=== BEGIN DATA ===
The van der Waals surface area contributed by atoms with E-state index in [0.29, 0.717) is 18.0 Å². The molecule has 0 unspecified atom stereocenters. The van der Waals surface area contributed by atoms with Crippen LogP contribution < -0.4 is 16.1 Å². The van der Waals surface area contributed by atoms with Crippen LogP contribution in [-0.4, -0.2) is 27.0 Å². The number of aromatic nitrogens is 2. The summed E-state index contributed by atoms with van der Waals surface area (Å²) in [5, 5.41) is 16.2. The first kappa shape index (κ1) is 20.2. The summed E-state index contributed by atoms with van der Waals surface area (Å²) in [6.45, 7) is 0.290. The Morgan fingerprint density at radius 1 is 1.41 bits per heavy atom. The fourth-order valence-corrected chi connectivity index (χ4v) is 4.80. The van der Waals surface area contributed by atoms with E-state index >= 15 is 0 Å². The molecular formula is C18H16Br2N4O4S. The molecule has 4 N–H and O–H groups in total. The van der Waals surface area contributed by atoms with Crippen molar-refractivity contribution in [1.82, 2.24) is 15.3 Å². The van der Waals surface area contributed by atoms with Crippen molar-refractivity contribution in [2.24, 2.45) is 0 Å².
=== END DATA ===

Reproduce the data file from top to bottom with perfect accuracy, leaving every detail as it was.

The van der Waals surface area contributed by atoms with E-state index in [0.29, 0.717) is 18.0 Å². The molecule has 0 unspecified atom stereocenters. The van der Waals surface area contributed by atoms with Crippen LogP contribution < -0.4 is 16.1 Å². The van der Waals surface area contributed by atoms with Crippen LogP contribution in [-0.4, -0.2) is 27.0 Å². The number of aromatic nitrogens is 2. The summed E-state index contributed by atoms with van der Waals surface area (Å²) in [5, 5.41) is 16.2. The first kappa shape index (κ1) is 20.2. The summed E-state index contributed by atoms with van der Waals surface area (Å²) in [6.45, 7) is 0.290. The Morgan fingerprint density at radius 1 is 1.41 bits per heavy atom. The fourth-order valence-corrected chi connectivity index (χ4v) is 4.80. The van der Waals surface area contributed by atoms with E-state index >= 15 is 0 Å². The molecular formula is C18H16Br2N4O4S. The molecule has 4 N–H and O–H groups in total. The van der Waals surface area contributed by atoms with Crippen molar-refractivity contribution in [1.82, 2.24) is 15.3 Å². The van der Waals surface area contributed by atoms with Crippen molar-refractivity contribution in [2.24, 2.45) is 0 Å².